On the 31st March 2016 Imre Kertész died. I hadn’t heard of him before I saw the post on Metafilter marking his passing, but in the thread his first book, Fatelessness was mentioned. It is a fictionalised account of Kertész’s own experiences as a teenager in Hungary and then Auschwitz and Buchenwald. He was fourteen […]
Doc Holliday and Wyatt Earp are names that are linked together with gunfights and dust and the US West. In Doc Russell takes a look at their lives away from the O.K. Corral. How they came to know one another and their histories, together and apart. It is a story of violence, gambling, prostitution, dentistry, […]
On the verge of suicide anthropologist Andrew Bankson bumps into Nell and Fen. They too are anthropologists, and are just about to head back to Australia, Fen’s homeland, after an expedition. Nell and Fen are a husband and wife team, although Nell is the more famous of the two. Before they met she published a […]
Before Ernest Hemmingway was the famous author of hie time he was a struggling writer, trying to figure out how to make ends meet, trying to find his voice. In the 1920s he meets Hadley Richardson in Chicago and after a whirlwind, and often long-distance, romance they marry and move to Paris. Paris is the […]
The story of Enaiatollah Akbari, trans. from the Italian by Howard Curtis When Enaiat is around ten his mother takes him from his village in Afganistan and they travel Pakistan. And then, after a few days, she leaves him there, and goes back home to his younger brother and sister. At first Enaiat isn’t sure […]
On my last day in motion pictures I found myself at the top of a monkey-puzzle tree in England, helping to settle a wager between that marvellous light comedian and wit Rex Harrison and his wife, the actress Rachel Roberts, and thinking, This is gonna look great in the obituaries, isn’t it? Fell out of a fucking tree.
I should have known from that opening paragraph that I wasn’t going to enjoy this book. It has that “amn’t I amusing and witty” narration style that, for me, simply fell flat. Perhaps it is just that I don’t know enough about the stars of the 1940s & 50s to get all the hilarious references and anecdotes. Or maybe it was just written in a style that left me uncaring. Who can say.
by Philip Pullman
The back of the edition of this that I read has only the words: This is a story. Interesting. Is that because the publisher’s don’t want to offend the ultra religious in the Christian world. Or is it a message from the author that the life of Jesus is a story. That the bible is a story.
Pullman, of course, is known for his ever so slightly controversial views on religion, he has used them in his fiction before. In that case it involved a worn-out god, and power-hungry angels. Here he revisits the myth:”(is a myth a religion we dont believe in?)”: of Jesus Christ and weaves a new story out of it.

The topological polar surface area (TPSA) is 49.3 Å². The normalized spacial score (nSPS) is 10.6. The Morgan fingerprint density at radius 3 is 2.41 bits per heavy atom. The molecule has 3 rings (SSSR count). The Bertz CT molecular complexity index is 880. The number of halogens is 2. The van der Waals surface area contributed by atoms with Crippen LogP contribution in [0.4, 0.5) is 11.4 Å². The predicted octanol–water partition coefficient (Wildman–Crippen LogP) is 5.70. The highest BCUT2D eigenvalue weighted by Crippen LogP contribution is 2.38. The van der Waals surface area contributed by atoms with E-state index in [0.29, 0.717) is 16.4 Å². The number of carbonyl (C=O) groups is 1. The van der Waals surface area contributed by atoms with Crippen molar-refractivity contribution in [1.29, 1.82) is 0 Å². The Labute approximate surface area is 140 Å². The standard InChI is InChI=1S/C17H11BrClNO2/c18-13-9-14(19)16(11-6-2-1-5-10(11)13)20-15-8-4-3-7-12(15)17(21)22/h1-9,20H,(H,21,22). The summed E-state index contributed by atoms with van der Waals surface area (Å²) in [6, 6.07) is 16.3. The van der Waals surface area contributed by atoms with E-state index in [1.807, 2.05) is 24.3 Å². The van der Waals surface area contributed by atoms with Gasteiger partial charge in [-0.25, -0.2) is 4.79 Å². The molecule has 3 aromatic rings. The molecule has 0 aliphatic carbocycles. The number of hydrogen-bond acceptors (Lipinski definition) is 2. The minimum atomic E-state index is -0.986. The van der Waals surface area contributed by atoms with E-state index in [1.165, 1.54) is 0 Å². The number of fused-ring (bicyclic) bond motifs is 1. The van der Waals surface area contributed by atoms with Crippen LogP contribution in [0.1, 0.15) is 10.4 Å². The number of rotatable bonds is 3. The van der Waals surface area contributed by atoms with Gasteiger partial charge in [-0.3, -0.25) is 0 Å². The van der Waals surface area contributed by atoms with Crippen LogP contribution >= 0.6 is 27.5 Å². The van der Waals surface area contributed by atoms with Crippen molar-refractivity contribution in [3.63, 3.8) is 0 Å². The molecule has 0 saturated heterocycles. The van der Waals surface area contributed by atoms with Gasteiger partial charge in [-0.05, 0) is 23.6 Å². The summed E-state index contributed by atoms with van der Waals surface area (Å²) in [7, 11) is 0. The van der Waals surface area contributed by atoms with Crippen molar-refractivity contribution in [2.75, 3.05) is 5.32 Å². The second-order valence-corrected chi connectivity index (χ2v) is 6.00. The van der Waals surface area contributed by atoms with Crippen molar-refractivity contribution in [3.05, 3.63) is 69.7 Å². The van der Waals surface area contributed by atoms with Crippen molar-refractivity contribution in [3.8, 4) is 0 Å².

LibraryThing : Author’s blog
Read for the Graphic Novels Challenge
When we were young, my little brother Phil and I shared the same bed.
This is one I picked up because I’d seen positive mentions on a few blogs, I think Nymeth’s post was the one that prompted the purchase. So it came with a little bit of hype. That being said, I don’t really read reviews before I read a book, just skim the opening paragraph for a sense of what the reviewer thought of the book, so I wasn’t all hyped out. And Blankets did live up to those positive reviews.
Author: Elizabeth Chadwick
William Marshall was a real person; born in relative obscurity he rose through the ranks to become “the greatest knight that ever lived” as well as Earl of Pembroke. He served under four kings of England, although this book only covers his exploits under two, Henry II and Richard I. He married Isabel de Clare, who was the daughter of Strongbow. And through her gained the rights to Leinster.
I enjoyed this book a lot more than i had suspected I would when I picked it up. But it only cost me .25 cents so it really was a win win situation. It tells the story of Mary Tudor, who, as you may have guessed from the title, was Henry VIII’s daughter. The book […]
“Bring in the cows now. Time to shut up for the night”.
There came three cows, breathing in the near-dark: swishing with the tips of their tails, their bones showing through hide.
This book isn’t labelled as horror; I’m guessing you are more likely to find it in the fiction or literary fiction section of a bookshop rather than the horror or even historical fiction section. But it fits under both. If you ask me.
The Giant of the title is based on the real life story of Charles Byrne but this is never intended to follow his life story. The real Byrne merely provides the inspiration. Along with the real John Hunter, real-life surgeon and anatomist. What Mantel does is use their stories as a jumping off point, an examination of the characters and their times. So of course it makes no pretence at being a real story.
He was growing into middle age and was living then in a bungalow on Woodland Avenue. Green weeds split the porch steps, a wasp nest clung to an attic gable, a rope swing looped down from a dying elm tree and the ground below it was scuffed soft as flour.
I think this is one of the rare cases where watching the film version improves your enjoyment of the novel. Maybe because for certain passages I could really here the narrator from the film while I was reading. I think that this might make an excellent audio book. Then again, I’ve never listened to an audio book, so what do I know.